Religion, History and Science

I reviewed Caron Rider's The Silver Knight a little while ago and was delighted to be asked to host her on her Silver Knight blog tour with Lightning Book Promotions. When I read the title to Caron's guest post I was even more delighted. Religion, History and Science: My Favorite Topics she says. So she and I definitely have something in common. I'm delighted to "virtually" meet you here Caron, and I really enjoyed reading your post. I enjoyed Silver Knight too, with its intriguing blend of history and the modern-day paranormal. So, over to you...

Religion, History, and Science: My Favorite Topics

Religion is a touchy subject for people to discuss. Most take it very seriously and claim that what is written in the Bible is fact. Period. While others want proof. Since I'm a history buff and have taught high school history, I feel that I have a better than average grasp of the frailties of what we think we know. For instance, history is re-written about every 30 years. Why 30? Because that's when another generation has grown up, done some research, and put their own spin on what happened way back when. I always encourage my students (and now you) to never accept just one source for information. I know sometimes we only have one source, so hopefully it's the primary source (person who wrote it) but often it is only secondary sources (people who read it or heard it said). Of course, if we have two people who said they saw it, read it, heard it-that's even better. We have some substantiation. Many things in the Bible have to be taken on faith or just not believed because there is no evidence to support the claims.

What I really love is when different branches of modern science substantiate historical claims, especially those in the Bible. For instance, archeologists were looking for the locations of Sodom and Gomorrah. Based on the Biblical account, the cities were near the Dead Sea. They think they've found it and where they decided to dig, they located a shallow, oval clay bowl that would fit in the palms of two hands. Markings were engraved on the bowl, which were eventually determined to be astronomical. One of those markings was a long streak, which they took to mean an asteroid or comet. Since we can pin point dates according to star placements in the heavens, it was determined that this bowl was indeed dated to the time of the destruction of Sodom and Gomorrah.

In the meantime, environmental scientists in the Peruvian Andes and the arctic pulled ice cores to study. These two groups were not related to each other nor were they in contact with the archeologists. But they both found evidence that an asteroid had struck the earth at the time we're discussing. Based on the levels of asteroid evidence contained in the ice, they were able to pin point where it should have hit. The only problem was that there was no crater located where they thought it should be. However, because we know that asteroids can sometimes explode before hitting the ground, they decided that's what happened. Considering their location for the asteroid and the bowl's location for the asteroid were the same, it's a good bet they're correct.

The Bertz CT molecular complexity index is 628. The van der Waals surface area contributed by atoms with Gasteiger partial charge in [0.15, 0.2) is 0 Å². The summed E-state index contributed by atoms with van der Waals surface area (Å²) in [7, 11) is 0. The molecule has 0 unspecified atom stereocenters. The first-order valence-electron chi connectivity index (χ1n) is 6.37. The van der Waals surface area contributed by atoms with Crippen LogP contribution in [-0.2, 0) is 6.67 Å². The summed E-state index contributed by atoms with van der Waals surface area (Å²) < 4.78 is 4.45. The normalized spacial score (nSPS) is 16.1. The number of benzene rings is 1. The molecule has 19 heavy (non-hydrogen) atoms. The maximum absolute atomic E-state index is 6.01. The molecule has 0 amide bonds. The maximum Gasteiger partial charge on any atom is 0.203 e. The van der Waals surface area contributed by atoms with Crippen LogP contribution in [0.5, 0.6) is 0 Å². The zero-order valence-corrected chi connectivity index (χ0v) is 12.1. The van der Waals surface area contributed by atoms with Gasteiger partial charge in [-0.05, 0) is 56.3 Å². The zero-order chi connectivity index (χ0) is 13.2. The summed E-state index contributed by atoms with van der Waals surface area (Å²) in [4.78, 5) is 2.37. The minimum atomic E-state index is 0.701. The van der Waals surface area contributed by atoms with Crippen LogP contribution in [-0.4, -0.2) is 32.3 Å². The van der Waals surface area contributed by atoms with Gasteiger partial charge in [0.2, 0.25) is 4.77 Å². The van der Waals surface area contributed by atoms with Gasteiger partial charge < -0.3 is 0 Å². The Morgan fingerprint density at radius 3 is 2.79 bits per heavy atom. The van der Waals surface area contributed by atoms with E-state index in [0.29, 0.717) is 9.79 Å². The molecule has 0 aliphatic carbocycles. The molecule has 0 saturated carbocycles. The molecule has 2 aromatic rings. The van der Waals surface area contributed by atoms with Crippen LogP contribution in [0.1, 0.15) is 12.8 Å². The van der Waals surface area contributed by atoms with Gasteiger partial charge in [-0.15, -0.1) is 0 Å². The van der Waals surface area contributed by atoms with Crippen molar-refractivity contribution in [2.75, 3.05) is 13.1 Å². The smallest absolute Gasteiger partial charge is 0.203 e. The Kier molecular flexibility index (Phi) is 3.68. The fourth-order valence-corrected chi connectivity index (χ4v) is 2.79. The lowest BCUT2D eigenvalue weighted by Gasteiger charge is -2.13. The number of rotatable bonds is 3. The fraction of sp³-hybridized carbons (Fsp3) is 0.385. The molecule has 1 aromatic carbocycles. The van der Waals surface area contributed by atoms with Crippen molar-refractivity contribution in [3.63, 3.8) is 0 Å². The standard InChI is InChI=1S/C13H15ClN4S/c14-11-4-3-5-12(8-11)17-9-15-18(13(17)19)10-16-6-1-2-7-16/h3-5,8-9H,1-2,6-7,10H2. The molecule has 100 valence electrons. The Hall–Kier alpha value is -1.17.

Now when an asteroid explodes, it will push debris into the upper atmosphere that will then fall back to earth burning-incredibly hot. We know from the Biblical account that angels were going to destroy Sodom with "fire and brimstone." Now if you are close enough to the original explosion of an asteroid, the burning debris will be so hot that you can be turned to ash instantly. We know from the account as well, that Lot made it to safety in a cave but his wife paused to look back and was turned into a pillar of salt. Salt? Ash? She would've definitely been a pillar of something...not living. And the cities would have been obliterated.

So there you have it-the Biblical account of the destruction of Sodom and Gomorrah substantiated by modern science.

Thank you Caron. I like that explanation. I've actually read a different interpretation involving the tar-pits the Bible mentions as being close to Sodom and Gomorrah. Again, it gives a scientific explanation that fits the story in the Bible. And again, like you say, we can't know exactly what happened in the past, but we can try to learn more about what happened. Inasmuch as that past  matters to us, maybe trying to learn more about it really ought to matter too.

For more information about the Silver Knight:

Caron's Website:

Book Trailer:   


Thanks Sheila! I appreciate your great review of Silver Knight and enjoyed putting together a guest post.

Thank you,
Cold As Heaven said…
That's an interesting topic that I could discuss for hours. the 30-year/generation periodicity is interesting, never thought about that.

I'm an atheist myself, so to me the Bible is just an ancient book. But I think people who believe in God (on or another) has to face the facts of modern science, and keep this in mind when reading the Bible or the Koran or Mormon's Book. Then lots of religious texts has to be read metaphoric rather than literally >:)

Cold As Heaven
ladystorm said…
Sheila, thanks for hosting todays guest post for Silver Knight!!

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